A howling success – kind of…a music review by Fraser Beath McEwing

July 3, 2015 by Fraser Beath McEwing
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Chris Botti, one of the world’s finest jazz trumpeters, surrounded himself on the stage of the Sydney Opera House with the SSO and seven soloists to present a concert that I both loathed and loved.Let’s get the loathing out of the way first. In a word: amplification.

Chris Botti

Chris Botti

Botti’s trumpet had a tiny black microphone staring into its innards; Caroline Smith had her fiddle hooked up to the mixing board; Ben Butler’s guitars and Richie Goods basses were brought forth via monster loudspeakers. Even the Model D Steinway grand, superbly played by Geoffrey Keezer, was deemed in need of extra grunt. And back behind the soloists, partly partitioned off by a transparent wall, and often bathed in queer light, the SSO sat relegated to a hum-along support role. But even they were festooned with microphones so they could join the infantry to batter the audience with sound. The result was often so voluminous and so cacophonous that it had the indiscretion of a thunderstorm.

Having been brought up to love the sounds produced by man-crafted instruments and their unaided players, I found this concert clouded by gazillions of watts.

However, having said all that nasty stuff, I admit to being in a very small minority. The Opera House audience generally loved the assault. They whooped, finger snapped, waved in unison and gave a standing ovation at the end, while grumpy old Fraser sat in his seat. Botti well understands what his audiences like, especially in a hybrid concert that straddles jazz, Hollywood schmaltz and raging pop. The atmosphere was further enhanced by curtaining off the opera house choir seats, letting the creative lighting man have his head and pumping cascades of nightclub fake smoke down onto the stage.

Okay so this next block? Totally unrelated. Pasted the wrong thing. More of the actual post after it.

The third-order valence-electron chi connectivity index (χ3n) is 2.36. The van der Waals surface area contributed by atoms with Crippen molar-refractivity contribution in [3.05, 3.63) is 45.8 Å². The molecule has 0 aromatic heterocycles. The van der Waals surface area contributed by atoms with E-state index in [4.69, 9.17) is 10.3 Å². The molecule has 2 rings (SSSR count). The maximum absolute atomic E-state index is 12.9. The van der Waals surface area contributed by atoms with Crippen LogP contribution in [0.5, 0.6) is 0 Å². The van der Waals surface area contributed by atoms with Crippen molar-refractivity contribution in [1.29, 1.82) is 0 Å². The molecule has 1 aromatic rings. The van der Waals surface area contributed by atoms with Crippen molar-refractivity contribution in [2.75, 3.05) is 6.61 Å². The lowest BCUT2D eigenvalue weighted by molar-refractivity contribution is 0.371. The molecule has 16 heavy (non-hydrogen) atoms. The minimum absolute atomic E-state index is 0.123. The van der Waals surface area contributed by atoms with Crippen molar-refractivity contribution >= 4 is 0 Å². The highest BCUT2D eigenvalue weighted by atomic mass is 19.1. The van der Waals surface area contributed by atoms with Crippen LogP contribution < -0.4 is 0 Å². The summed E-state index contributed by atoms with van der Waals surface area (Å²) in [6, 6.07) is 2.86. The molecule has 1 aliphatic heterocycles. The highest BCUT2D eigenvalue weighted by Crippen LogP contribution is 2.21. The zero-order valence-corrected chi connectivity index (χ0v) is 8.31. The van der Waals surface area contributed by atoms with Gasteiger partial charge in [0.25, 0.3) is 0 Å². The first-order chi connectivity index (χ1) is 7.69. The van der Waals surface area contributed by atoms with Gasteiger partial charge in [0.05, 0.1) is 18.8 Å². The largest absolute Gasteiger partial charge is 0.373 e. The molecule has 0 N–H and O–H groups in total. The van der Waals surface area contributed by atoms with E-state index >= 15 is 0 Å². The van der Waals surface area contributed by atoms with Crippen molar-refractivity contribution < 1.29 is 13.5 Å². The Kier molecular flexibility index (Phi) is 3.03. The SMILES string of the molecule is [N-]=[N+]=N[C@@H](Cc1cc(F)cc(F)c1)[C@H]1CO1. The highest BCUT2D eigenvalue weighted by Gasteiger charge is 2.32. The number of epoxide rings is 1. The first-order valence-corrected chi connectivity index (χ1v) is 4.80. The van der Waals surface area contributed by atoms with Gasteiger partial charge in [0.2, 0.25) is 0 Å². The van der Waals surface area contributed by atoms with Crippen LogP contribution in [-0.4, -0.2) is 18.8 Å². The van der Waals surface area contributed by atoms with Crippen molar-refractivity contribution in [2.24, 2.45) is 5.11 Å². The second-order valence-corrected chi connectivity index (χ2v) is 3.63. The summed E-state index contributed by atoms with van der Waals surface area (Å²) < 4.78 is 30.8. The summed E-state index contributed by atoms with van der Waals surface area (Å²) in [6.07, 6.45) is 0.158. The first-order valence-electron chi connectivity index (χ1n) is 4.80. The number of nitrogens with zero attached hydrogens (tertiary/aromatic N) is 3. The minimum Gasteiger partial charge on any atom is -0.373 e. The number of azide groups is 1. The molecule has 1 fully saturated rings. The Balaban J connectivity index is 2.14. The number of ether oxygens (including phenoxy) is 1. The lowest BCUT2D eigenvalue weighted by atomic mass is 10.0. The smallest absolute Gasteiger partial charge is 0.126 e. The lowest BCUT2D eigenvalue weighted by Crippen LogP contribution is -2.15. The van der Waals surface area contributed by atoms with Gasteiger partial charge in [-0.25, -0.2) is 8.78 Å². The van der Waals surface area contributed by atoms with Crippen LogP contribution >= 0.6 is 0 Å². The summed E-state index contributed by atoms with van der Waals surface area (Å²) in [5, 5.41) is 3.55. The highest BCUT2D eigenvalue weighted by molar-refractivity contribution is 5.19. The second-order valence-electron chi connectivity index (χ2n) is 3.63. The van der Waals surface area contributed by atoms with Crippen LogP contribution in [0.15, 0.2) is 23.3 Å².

Botti chatted amiably to the audience throughout the concert, introducing members of his band, the SSO and its conductor Nicholas Buc. A New Yorker with an Italian father, Botti is the consummate charming American host, noting this was not his first trip to ‘wonderful Sydney’.

The solo musicians were all outstanding exponents of their instruments. Although Botti’s commanding trumpet often loudly intervened in somebody else’s solo, there was some astonishing individual playing. Remembering that Botti was the main attraction, he generously gave his soloists plenty of opportunities to strut their stuff.

The slim Caroline Campbell, blond tresses flying, went nuts with a brief, almost-impossible show of virtuosity on her violin; Geoffrey Keezer demonstrated a mountainous piano technique with great depth of jazz complexity, while Richie Goods took the usually keel-laying bass into a new melodic realm.

Fraser Beath McEwing

Fraser Beath McEwing

But for me, the standout was the drum solo by Lee Pearson. I’d seen quite a few in my band playing days but nothing compared to this. It is worth the price of a ticket just to see and hear Pearson go at it. Not only was his drumming superlative, but he worked comedy into his performance. He managed to take off his jacket, towel off his face, play blindfolded, play with one drumstick while he balanced the other on his head – all without missing a beat.

The songs held no surprises. This was probably standard fare for Botti and its familiarity pleased the audience. He finished by sending the other musicians off for an early drink and finally, with only himself and pianist Keezer on stage, played “My Funny Valentine”. Rendered by Miles Davis, that song decided the then twelve-year-old Botti to devote his career to jazz trumpet.

Fraser Beath McEwing is an accomplished pianist and commentator on classical music performance and is a founding member of The theme & Variations Foundation Advisory Board which provides assistance to talented young Australian pianists. His professional background is in journalism, editing and publishing. He is also the author of three novels.He is a Governor of the Sir Moses Montefiore Home.


2 Responses to “A howling success – kind of…a music review by Fraser Beath McEwing”
  1. Allan Meadows says:

    Wonderful to catch up with you in your world of music & writing Fraser
    Best regards ………Allan .

  2. David Lee says:

    Brisbane, 4th July, same problems and same comments minus the orchestra.

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